As time goes on and I continue this project I feel an ever stronger urger to continue sharing stories of women who fight and overcome. There is so much strength that comes from listening to others. Stories that feel so personal to the teller sometimes make a profound impact on the most unlikely listener. Stories preserve our past and help us create a stronger, smarter, kinder future. As we push forward into uncertain waters, I hope we can all take the time to listen and share with one another in the hopes of creating a more connected and respectful world.
Please view the previous installments of the project here:
To Be Woman
To Be Woman: Part 2
If you’re interested in becoming a part of this project and sharing your story, please don’t hesitate to reach out to me personally HERE.
To be a woman is to be mocked by the man behind the counter at Calumet Photographic:
He made fun of me, laughing at me, telling me I was “mixing two alcohols” by purchasing film chemistry & cf cards.
I shall not be moved by sexism
To be a woman is to be sexually harassed by the man who owns the photo studio down the street:
He put his hands all over my shoulders, neck, stomach, back, while he told me he treats photography as sexual foreplay & only photographs women he wants to fuck; then he asked to photograph me.
I shall not be moved by patriarchy
To be a woman is to be abashed by the promoter who puts on Erotic Art Events:
He asked me to lie & advertise false sales, I was to only bring in female models for “the patrons delight”, no male models, then he ran his hand down my thigh, & patted my ass.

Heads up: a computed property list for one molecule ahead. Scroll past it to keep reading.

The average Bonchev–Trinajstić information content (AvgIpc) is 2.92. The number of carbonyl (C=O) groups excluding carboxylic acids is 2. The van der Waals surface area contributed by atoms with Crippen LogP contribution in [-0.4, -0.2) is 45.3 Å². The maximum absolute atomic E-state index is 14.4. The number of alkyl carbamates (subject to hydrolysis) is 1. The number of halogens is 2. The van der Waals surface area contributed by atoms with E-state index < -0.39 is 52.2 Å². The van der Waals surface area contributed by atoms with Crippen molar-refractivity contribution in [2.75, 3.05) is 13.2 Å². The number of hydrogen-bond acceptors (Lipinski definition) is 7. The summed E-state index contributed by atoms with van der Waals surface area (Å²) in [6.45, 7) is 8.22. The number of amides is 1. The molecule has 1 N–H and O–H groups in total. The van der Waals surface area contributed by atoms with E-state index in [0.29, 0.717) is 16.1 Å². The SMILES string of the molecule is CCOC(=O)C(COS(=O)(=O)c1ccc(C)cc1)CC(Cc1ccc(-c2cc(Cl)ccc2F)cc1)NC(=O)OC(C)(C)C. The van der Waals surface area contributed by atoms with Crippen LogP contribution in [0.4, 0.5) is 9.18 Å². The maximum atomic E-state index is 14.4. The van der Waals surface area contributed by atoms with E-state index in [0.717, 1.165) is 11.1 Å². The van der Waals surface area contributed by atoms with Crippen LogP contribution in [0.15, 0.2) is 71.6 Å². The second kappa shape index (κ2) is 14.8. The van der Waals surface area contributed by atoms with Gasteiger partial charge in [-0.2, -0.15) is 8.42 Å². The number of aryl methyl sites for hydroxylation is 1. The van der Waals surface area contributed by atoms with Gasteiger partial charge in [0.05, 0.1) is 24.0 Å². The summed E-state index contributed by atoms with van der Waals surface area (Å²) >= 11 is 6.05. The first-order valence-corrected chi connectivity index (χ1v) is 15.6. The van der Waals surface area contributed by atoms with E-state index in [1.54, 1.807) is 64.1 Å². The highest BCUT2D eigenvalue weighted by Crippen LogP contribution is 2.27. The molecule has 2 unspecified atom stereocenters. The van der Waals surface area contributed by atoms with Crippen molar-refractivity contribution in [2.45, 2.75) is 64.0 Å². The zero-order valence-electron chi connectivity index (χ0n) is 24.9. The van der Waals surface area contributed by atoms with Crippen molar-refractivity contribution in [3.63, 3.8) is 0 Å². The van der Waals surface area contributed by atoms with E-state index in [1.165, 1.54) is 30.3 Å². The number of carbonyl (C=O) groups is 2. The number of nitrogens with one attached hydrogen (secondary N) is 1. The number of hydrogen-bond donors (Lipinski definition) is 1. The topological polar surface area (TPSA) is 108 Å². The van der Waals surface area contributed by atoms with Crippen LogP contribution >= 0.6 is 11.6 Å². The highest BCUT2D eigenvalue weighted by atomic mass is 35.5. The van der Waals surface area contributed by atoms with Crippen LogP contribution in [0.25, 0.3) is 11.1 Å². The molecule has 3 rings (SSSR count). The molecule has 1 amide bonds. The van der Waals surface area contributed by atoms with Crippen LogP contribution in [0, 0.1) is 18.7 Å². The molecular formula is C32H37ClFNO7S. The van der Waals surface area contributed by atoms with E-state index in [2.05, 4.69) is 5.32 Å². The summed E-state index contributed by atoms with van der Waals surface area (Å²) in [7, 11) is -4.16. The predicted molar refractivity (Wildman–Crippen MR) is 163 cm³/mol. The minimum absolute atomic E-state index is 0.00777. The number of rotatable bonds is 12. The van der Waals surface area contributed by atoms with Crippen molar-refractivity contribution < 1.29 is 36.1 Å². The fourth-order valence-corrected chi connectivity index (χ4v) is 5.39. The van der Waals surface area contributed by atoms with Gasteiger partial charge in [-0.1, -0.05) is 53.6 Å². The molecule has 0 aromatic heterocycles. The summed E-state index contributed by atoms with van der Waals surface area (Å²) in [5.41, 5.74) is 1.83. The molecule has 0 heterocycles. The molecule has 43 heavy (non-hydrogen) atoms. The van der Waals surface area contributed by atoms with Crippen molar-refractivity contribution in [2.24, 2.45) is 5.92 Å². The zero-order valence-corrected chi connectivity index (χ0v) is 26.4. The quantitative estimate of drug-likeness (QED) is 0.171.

I shall not be moved by chauvinism
To be a woman is to promote the idea that my work is amazing, phenomenal & groundbreaking though, when the exact same work is presented by a man, it is be merely mediocre.
I shall not be moved when Forbes states that my photography profession is “ruled” by women.
Women only represent 50% in number & average less than 17K annually.
To be a woman is to break the glass ceiling, only to be sliced open as is shatters.
I have been called River Diva. I have been called Last Chance Hollywood Cuddlenick. I have been called bitch and every other demeaning name under the sun. I have been told I don’t belong on the river, never mind that I have achieved numerous certifications and have many years of experience. I will never be hired at certain companies in Canada, Switzerland and Italy, all for the single reason that they don’t hire women. I have heard the disappointment in a customer’s voice when they realize they “have gotten the girl guide.” I prove them wrong every single time. However, I shouldn’t have to. Me being a female guide isn’t the problem. The outdated notion of what a woman “should be” or “can do” is the problem. I am exactly where I should be – doing what I love. I have been called Adventure Barbie, but make no mistake, I am no Barbie Doll.